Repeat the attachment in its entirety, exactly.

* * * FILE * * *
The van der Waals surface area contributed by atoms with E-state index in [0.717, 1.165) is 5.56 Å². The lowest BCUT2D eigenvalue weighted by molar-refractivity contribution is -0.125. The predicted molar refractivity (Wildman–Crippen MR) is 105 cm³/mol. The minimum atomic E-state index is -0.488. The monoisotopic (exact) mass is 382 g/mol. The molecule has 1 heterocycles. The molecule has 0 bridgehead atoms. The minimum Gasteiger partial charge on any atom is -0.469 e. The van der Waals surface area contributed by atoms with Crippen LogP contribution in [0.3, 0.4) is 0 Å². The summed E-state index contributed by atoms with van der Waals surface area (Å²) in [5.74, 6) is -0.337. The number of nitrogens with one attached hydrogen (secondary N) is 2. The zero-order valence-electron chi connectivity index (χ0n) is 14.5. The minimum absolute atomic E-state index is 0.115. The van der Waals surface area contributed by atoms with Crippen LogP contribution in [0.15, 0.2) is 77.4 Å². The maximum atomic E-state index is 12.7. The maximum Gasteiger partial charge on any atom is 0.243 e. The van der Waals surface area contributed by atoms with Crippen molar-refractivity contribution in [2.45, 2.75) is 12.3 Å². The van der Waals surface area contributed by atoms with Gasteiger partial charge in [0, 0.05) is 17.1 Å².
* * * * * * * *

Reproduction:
The van der Waals surface area contributed by atoms with E-state index in [0.717, 1.165) is 5.56 Å². The lowest BCUT2D eigenvalue weighted by molar-refractivity contribution is -0.125. The predicted molar refractivity (Wildman–Crippen MR) is 105 cm³/mol. The minimum atomic E-state index is -0.488. The monoisotopic (exact) mass is 382 g/mol. The molecule has 1 heterocycles. The molecule has 0 bridgehead atoms. The minimum Gasteiger partial charge on any atom is -0.469 e. The van der Waals surface area contributed by atoms with Crippen LogP contribution in [0.3, 0.4) is 0 Å². The summed E-state index contributed by atoms with van der Waals surface area (Å²) in [5.74, 6) is -0.337. The number of nitrogens with one attached hydrogen (secondary N) is 2. The zero-order valence-electron chi connectivity index (χ0n) is 14.5. The minimum absolute atomic E-state index is 0.115. The van der Waals surface area contributed by atoms with Crippen LogP contribution in [0.15, 0.2) is 77.4 Å². The maximum atomic E-state index is 12.7. The maximum Gasteiger partial charge on any atom is 0.243 e. The van der Waals surface area contributed by atoms with Crippen molar-refractivity contribution in [2.45, 2.75) is 12.3 Å². The van der Waals surface area contributed by atoms with Gasteiger partial charge in [0, 0.05) is 17.1 Å².